Les’s Eventful Times With World Cup Minnows
Qualifying For Mexico ’86 Was A First For Proud Canada
Les Wilson has offered us a detailed insight into some of the background work he put in during his two decades as a ground-breaking international boss.
The popular former Wolves utility man has a niche in history as the only man ever to manage Canada at a World Cup finals and is proud to have been inducted into his adopted country’s football hall of fame.
The Maple Leaf predictably came down again pretty quickly during the tournament in Mexico in 1986, with the minnows beaten by a 79th-minute Jean-Pierre Papin goal for European champions France in their opening group game in Leon, then defeated 2-0 by Hungary in Irapuato and by the same score and at the same venue by the USSR.
They weren’t helped when their coach Tony Waiters, the former Blackpool goalkeeper, had his files on their three opponents stolen on the way to Central America.
The disappearance occurred in Florida, where England prepared recently, but Wilson believes the odds were still stacked against Roy Hodgson’s players in Brazil as they are used to performing in more comfortable temperatures.
“I have some sympathy for England – and Spain and Italy for that matter – in not making it out of their groups in this World Cup,” he said. “It isn’t easy in that climate.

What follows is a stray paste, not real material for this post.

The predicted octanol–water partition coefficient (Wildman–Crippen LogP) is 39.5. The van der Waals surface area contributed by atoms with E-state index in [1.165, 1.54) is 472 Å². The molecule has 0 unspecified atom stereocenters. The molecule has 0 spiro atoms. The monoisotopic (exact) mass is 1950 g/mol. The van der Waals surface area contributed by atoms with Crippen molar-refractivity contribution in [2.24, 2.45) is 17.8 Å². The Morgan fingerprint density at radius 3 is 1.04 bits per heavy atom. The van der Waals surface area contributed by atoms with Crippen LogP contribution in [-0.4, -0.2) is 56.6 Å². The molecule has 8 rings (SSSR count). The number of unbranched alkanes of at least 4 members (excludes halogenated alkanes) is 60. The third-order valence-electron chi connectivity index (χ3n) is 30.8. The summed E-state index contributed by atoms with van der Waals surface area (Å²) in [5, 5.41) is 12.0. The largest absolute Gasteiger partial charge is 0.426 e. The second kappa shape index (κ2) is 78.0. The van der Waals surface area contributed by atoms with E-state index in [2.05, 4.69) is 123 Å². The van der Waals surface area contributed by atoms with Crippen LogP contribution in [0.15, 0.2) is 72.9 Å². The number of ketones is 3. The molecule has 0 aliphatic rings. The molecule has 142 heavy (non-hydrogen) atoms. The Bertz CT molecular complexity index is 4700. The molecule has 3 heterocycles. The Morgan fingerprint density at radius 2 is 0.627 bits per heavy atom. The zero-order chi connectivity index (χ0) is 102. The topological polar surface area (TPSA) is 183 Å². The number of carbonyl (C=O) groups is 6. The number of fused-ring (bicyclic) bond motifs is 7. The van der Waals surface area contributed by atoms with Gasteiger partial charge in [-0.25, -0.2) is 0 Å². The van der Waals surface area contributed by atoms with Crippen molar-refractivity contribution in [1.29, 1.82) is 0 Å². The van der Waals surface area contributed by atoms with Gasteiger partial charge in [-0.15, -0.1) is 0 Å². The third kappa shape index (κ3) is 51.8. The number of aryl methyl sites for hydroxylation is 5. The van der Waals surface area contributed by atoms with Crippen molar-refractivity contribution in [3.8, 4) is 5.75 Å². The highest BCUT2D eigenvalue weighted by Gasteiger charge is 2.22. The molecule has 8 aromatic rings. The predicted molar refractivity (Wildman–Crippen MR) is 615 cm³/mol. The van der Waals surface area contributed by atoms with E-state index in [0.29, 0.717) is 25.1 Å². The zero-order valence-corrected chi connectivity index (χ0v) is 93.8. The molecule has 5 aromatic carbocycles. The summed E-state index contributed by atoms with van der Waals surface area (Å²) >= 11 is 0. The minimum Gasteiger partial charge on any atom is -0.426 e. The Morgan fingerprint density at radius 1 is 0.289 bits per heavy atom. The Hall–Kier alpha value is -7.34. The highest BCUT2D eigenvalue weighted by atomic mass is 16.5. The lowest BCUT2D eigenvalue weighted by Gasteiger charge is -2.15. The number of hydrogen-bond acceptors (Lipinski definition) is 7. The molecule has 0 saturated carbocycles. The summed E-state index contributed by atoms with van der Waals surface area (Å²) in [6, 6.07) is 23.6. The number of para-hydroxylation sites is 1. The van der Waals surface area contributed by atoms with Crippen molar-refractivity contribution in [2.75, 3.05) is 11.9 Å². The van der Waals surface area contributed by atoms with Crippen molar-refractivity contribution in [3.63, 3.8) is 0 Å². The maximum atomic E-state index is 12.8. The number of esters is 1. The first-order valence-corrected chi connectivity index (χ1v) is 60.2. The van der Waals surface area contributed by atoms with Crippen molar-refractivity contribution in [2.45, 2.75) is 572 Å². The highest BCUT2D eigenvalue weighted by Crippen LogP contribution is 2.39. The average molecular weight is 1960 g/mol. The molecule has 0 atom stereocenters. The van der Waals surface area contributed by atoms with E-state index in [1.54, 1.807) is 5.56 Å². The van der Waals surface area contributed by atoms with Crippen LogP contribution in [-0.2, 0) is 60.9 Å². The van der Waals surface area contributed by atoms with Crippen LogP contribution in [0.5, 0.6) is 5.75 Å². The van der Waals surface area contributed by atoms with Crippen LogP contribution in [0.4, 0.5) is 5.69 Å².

“We hear that it is the winter out there but it’s still hot and, in some places, humid. It’s just that they are in the rainy season, so it isn’t described as summer.
“We used to work very hard on acclimatisation to prepare for big matches or tournaments because going, say, to Central America to play, was very different to playing in Vancouver or Toronto.
“The people there didn’t enjoy the same standard of living that we had and you had to be careful about drinking the water in some places. I’m guessing we played Costa Rica ten times during my time in charge and you were never surprised if you heard that an away game against one of the teams from that part of the world was to kick off at about 1pm, right at the hottest time of the day.
“That is very much part of the challenge. Getting good results in Central American and Caribbean countries is no easy task. When I was appointed in early 1983 as manager, Tony Waiters and I realised that we had to play a lot in both Central America and the Caribbean to acclimatise to the hot sticky conditions that sap one’s strength.
“These countries nearly always played games during the day to maximise their advantage over us. One of my first tours with Canada’s Olympic and World Cup team was into Central America and it was no cakewalk.
“We played friendlies against Mexico in Irapuato (lost 5-0), Honduras in San Pedro Sula (lost 3-1) and Honduras in Tegucigalpa (lost 1-0). This was December and, believe me, it was very, very hot and humid. But I’m sure it helped us qualify for Mexico.
“Tony and I realised very early on in our management that we desperately needed to experience the good, the bad and the ugly of playing in Central America and the Caribbean on a regular basis.
“In March of 1984, we travelled to Port of Prince and beat Haiti 1-0 before over 20,000. We then convinced the Canadian Government we needed to expand our experiences into the world of FIFA, this time in North Africa.